Etymology
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risk (n.)

1660s, risque, "hazard, danger, peril, exposure to mischance or harm," from French risque (16c.), from Italian risco, riscio (modern rischio), from riscare "run into danger," a word of uncertain origin.

The Englished spelling is recorded by 1728. Spanish riesgo and German Risiko are Italian loan-words. The commercial sense of "hazard of the loss of a ship, goods, or other properties" is by 1719; hence the extension to "chance taken in an economic enterprise."

Paired with run (v.) from 1660s. Risk aversion is recorded from 1942; risk factor from 1906; risk management from 1963; risk-taker from 1892.

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campaign (n.)
1640s, "operation of an army in the field," during a single season, in a particular region, or in a definite enterprise; from French campagne "campaign," literally "open country," from Old French champagne "countryside, open country" (suited to military maneuvers), from Late Latin campania "level country" (source of Italian campagna, Spanish campaña, Portuguese campanha), from Latin campus "a field" (see campus).

Old armies spent winters in quarters and took to the "open field" to seek battle in summer. Generalized to "continued or sustained aggressive operations for the accomplishment of some purpose" (1790); in U.S., especially "political activity before an election, marked by organized action in influencing the voters" [DAE], attested from 1809.
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concession (n.)

mid-15c., "act of granting or yielding" (especially in argumentation), from Old French concession (14c.) or directly from Latin concessionem (nominative concessio) "an allowing, conceding," noun of action from past-participle stem of concedere "to give way, yield," figuratively "agree, consent, give precedence," from con-, here perhaps an intensive prefix (see con-), + cedere "to go, grant, give way" (from PIE root *ked- "to go, yield").

From 1610s as "the thing or point yielded." Meaning "property granted by government" is from 1650s. Sense of "grant of privilege by a government to individuals to engage in some enterprise" is from 1856, from a sense in French. Hence the meaning "grant or lease of a small part of a property for some specified purpose" (1897), the sense in concession stand "snack bar, refreshment stand."

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capitalism (n.)

1854, "condition of having capital;" from capital (n.1) + -ism. Meaning "political/economic system which encourages capitalists" is recorded from 1872, originally used disparagingly by socialists. Meaning "concentration of capital in the hands of a few; the power or influence of large capital" is from 1877.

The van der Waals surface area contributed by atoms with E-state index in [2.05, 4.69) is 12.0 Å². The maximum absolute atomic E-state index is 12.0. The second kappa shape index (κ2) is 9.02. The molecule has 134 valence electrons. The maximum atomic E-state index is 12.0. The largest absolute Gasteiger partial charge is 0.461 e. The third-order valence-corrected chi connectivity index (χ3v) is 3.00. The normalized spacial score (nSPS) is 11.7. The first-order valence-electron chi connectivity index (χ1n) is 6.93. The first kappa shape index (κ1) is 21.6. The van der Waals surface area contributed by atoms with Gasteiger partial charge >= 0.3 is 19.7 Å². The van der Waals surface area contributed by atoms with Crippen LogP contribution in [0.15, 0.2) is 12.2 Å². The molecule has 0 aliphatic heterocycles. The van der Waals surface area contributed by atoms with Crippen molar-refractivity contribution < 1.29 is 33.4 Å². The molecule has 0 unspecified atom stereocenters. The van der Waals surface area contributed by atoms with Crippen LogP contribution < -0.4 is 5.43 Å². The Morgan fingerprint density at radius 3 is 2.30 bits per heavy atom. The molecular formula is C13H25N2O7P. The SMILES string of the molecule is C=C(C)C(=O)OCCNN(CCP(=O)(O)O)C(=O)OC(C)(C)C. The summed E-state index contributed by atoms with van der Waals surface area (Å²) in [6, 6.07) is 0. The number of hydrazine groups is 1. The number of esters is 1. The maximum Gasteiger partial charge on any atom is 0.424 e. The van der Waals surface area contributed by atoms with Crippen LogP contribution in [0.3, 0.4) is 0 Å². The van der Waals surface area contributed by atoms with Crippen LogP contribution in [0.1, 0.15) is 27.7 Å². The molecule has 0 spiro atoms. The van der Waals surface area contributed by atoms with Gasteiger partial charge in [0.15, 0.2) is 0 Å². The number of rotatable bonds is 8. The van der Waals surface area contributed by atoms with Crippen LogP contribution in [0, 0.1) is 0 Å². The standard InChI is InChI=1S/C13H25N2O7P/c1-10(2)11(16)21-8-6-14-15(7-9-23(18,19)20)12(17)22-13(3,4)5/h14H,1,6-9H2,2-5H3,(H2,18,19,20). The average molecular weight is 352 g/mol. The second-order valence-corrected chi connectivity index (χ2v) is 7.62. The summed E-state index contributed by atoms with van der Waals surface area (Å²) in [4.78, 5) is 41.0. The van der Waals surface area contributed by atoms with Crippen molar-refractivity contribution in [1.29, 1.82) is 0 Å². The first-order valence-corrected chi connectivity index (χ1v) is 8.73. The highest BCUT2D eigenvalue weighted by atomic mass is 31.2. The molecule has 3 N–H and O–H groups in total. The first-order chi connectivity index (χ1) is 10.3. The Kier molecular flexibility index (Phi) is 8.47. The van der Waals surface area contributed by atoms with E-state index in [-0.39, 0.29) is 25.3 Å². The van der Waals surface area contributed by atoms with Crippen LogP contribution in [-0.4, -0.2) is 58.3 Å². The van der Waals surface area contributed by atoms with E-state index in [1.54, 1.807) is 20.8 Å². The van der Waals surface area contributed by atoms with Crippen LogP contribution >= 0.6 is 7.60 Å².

"Capital" may be most briefly described as wealth producing more wealth; and "capitalism" as the system directing that process. This latter term came into general use during the second half of the 19th century as a word chiefly signifying the world-wide modern system of organizing production and trade by private enterprise free to seek profit and fortune by employing for wages the mass of human labour. There is no satisfactory definition of the term, though nothing is more evident than the thing. [J.L. Garvin, "Capitalism" in Encyclopaedia Britannica, 1929] 
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set-up (n.)

1890, "arrangement," from the verbal phrase set up, which is attested from c. 1200 as "place in an erect position, place upright, make ready for use;" from set (v.) + up (adv.). From 19c. also "a favorable arrangement of the balls in billiards, etc., especially when left by one player for the next."

The verbal phrase is from 1520s as "begin business or enterprise." It also can or once could mean "to establish, found" (early 15c.), "make (a hawk) perch upright" (late 15c.), and "put (drinks, etc.) before customers or other patrons as a treat" (1880).

It is attested from 1950 (originally in pugilism) as "to bring (someone) to a vulnerable position, put (someone) in a position to be knocked down." It is attested by 1965 as "to contrive, plot." To set (someone) up "provide (someone) with means" is from 1520s. The adjective set-up "established" is attested by c. 1600.

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star-spangled (adj.)

1590s, from star (n.) + spangle (v.); Star-Spangled Banner "United States flag" is 1814, from Francis Scott Key's poem (printed in the "Baltimore Patriot" Sept. 20), in reference to the bombardment of Fort McHenry in Baltimore overnight Sept. 13-14.

The Stars and Stripes developed from the striped flag of Boston's Sons of Liberty, and the blue and white star-spangled standards of George Washington's army. It involved the advice of a Quaker seamstress, the prompting of an American Indian, the timely intervention by Pennsylvania politicians, the inspiration of Francis Hopkinson, and a resolution of the Continental Congress.